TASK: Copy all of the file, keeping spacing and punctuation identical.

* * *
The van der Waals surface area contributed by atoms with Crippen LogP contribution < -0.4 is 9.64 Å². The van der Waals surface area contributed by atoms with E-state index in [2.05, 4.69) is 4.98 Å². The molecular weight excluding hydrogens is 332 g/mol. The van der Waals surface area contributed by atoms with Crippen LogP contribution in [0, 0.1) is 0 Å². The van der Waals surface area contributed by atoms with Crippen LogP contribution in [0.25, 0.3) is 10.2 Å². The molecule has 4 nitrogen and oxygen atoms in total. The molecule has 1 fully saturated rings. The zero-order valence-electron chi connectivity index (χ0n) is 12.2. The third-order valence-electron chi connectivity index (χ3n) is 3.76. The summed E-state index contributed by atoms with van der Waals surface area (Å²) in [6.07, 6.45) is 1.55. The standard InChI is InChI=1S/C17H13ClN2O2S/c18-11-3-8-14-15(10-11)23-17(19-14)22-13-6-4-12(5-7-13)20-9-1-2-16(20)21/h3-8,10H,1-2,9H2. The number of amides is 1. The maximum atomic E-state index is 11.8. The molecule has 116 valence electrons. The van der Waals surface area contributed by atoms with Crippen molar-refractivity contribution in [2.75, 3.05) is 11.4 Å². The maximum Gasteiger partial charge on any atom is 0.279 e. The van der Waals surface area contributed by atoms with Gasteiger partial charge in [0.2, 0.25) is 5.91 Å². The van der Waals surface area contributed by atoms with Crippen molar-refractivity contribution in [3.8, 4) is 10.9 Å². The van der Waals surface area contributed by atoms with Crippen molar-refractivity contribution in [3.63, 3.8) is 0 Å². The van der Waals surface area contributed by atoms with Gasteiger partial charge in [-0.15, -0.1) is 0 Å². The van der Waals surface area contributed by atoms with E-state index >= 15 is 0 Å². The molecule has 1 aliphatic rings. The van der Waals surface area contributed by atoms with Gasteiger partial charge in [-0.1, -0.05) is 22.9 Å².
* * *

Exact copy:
The van der Waals surface area contributed by atoms with Crippen LogP contribution < -0.4 is 9.64 Å². The van der Waals surface area contributed by atoms with E-state index in [2.05, 4.69) is 4.98 Å². The molecular weight excluding hydrogens is 332 g/mol. The van der Waals surface area contributed by atoms with Crippen LogP contribution in [0, 0.1) is 0 Å². The van der Waals surface area contributed by atoms with Crippen LogP contribution in [0.25, 0.3) is 10.2 Å². The molecule has 4 nitrogen and oxygen atoms in total. The molecule has 1 fully saturated rings. The zero-order valence-electron chi connectivity index (χ0n) is 12.2. The third-order valence-electron chi connectivity index (χ3n) is 3.76. The summed E-state index contributed by atoms with van der Waals surface area (Å²) in [6.07, 6.45) is 1.55. The standard InChI is InChI=1S/C17H13ClN2O2S/c18-11-3-8-14-15(10-11)23-17(19-14)22-13-6-4-12(5-7-13)20-9-1-2-16(20)21/h3-8,10H,1-2,9H2. The number of amides is 1. The maximum atomic E-state index is 11.8. The molecule has 116 valence electrons. The van der Waals surface area contributed by atoms with Crippen molar-refractivity contribution in [2.75, 3.05) is 11.4 Å². The maximum Gasteiger partial charge on any atom is 0.279 e. The van der Waals surface area contributed by atoms with Gasteiger partial charge in [0.2, 0.25) is 5.91 Å². The van der Waals surface area contributed by atoms with Crippen molar-refractivity contribution in [3.8, 4) is 10.9 Å². The van der Waals surface area contributed by atoms with Crippen molar-refractivity contribution in [3.63, 3.8) is 0 Å². The van der Waals surface area contributed by atoms with Gasteiger partial charge in [-0.15, -0.1) is 0 Å². The van der Waals surface area contributed by atoms with E-state index >= 15 is 0 Å². The molecule has 1 aliphatic rings. The van der Waals surface area contributed by atoms with Gasteiger partial charge in [-0.1, -0.05) is 22.9 Å².